Architect(s): Bridle Road House
City/Town: Bridle Road House
Surrounded by protected natural parklands on three sides, Bridle Road House was built on an exceptional plot at the base of Table Mountain with sweeping views down to the city and harbor below. The site lies alongside a ravine, where amid the dense vegetation a stream flows in an uninterrupted path from the mountain parks above all the way to the city dams below.
Tucked in against the mountain, the structure was designed to integrate as much as possible with its surrounding landscape. An excavated courtyard gives access to the house, ensuring total privacy from the street and an adjacent neighbor and also protecting its inhabitants from the strong southern winds. This tranquil space complete with a pond and sculptural indigenous trees leads to the six-meter-high foyer tower which articulates the different elements of the house that continue out from that central focal point.
From there, the sleeping quarters branch off to the west and hover over the ravine and trees. The more public entertaining spaces extend towards the north, and by cantilevering these spaces over the garden and swimming pool below, views afforded to the forest, city, and ocean below were maximized. Towards the south, the kitchen and service rooms enjoy the protection of the mountainside from the fierce natural elements.
In terms of energy and functional programming, the foyer is the central location for various processes that keep the house running efficiently. A reflective pond filled with borehole water flows from the interiors to the outside; in turn, breezes travel over the water back inside through low windows, helping to cool the house in the summer. Once outside, the pond continues into a waterfall, which becomes a filter for the natural swimming pool below as well as a seamless water wall for the sauna room behind. The foyer’s roof also houses the solar components that provide under-floor water heating during the winter months, in addition to hot water year round.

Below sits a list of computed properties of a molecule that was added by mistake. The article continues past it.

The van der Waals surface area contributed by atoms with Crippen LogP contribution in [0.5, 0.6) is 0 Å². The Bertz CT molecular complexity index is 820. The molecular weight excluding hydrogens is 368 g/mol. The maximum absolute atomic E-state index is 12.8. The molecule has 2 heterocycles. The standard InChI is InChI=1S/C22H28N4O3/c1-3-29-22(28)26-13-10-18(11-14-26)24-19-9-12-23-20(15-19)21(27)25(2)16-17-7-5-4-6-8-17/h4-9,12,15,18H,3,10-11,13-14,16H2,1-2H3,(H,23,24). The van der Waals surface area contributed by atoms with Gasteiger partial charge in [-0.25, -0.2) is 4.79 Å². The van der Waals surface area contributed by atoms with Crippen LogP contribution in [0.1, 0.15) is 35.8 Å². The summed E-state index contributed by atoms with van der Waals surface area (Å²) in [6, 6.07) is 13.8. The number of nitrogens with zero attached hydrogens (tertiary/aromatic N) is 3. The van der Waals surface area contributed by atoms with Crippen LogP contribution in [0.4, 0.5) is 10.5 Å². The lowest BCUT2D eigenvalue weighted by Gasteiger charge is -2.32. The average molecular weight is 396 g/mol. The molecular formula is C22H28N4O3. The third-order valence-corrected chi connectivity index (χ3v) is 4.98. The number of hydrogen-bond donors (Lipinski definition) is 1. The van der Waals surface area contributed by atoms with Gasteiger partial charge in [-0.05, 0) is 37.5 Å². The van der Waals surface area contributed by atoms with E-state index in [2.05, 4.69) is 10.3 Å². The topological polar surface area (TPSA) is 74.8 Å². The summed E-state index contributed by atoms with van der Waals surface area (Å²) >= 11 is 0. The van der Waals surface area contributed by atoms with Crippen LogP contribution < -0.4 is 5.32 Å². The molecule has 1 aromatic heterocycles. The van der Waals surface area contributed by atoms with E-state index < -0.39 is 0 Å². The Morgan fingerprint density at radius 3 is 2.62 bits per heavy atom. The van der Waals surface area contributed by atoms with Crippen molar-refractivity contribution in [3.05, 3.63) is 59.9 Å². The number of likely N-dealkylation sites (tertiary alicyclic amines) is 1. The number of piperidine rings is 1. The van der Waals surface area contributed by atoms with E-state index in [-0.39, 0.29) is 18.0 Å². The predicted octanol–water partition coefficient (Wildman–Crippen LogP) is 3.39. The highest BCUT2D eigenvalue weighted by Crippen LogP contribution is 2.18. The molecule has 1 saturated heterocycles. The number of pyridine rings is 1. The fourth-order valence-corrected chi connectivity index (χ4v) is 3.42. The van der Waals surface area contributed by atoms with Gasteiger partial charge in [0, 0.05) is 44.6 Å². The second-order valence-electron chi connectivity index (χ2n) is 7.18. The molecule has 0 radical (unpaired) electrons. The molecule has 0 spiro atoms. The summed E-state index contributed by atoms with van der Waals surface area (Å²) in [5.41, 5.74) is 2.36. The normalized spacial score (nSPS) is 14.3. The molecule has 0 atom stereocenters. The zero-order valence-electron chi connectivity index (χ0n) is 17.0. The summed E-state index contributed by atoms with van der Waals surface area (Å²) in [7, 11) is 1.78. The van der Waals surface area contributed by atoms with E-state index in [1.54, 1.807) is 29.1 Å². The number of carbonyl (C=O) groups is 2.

While the house was designed to employ cross-ventilation, temperature control is also achieved through the inclusion of semi-excavated rooms in the built house, which allow the stable temperatures of the earth to act as a climactic moderator. Heat-repelling glass and appropriate cantilevers to the north combined with highly insulated glass to the south keep heat in or out, depending on the season. Notably, the house was built with locally produced materials to maximize constructive potential by utilizing the craftsmanship and techniques native to the region.
The landscape draws on the context of the site by continuing the Fynbos, a natural heathland vegetation native to a small belt of the Western Cape, down from Table Mountain and through the garden landscape, effectively marrying it with the surrounding mountains. Garden pathways and steps meander through the varied planting areas, creating a seamless connection between interior and garden rooms. An outdoor seating area is nestled in the plantings away from the mountain winds, yet has dynamic views of the Cape Town Harbor below. In addition to the waterfall, the natural swimming pool also uses plantings to filter the water, giving the experience of swimming in a crystal clear lake. Ultimately, the landscape is designed to fully integrate the built house with its natural surrounding environment.
The design strategy for the interiors also takes cues from the surrounding site. Rich carpets and fabrics are juxtaposed against hard concrete floors and other simple surfaces. Modern furniture with clean lines is employed along with more sculptural pieces and artwork that add character and vitality to the interior mood. The simple color palette of the house gives a bright and airy feeling that defers to the views outside. The outdoors is also actively engaged, as in the case of the Master Bedroom and its free form plan that extends toward an open air screening space. Despite its carefully planned and richly treated interiors, the house retains a comfortable and relaxed style that draws upon recognizably native elements such as local wood paneled walls and pieces by local artists.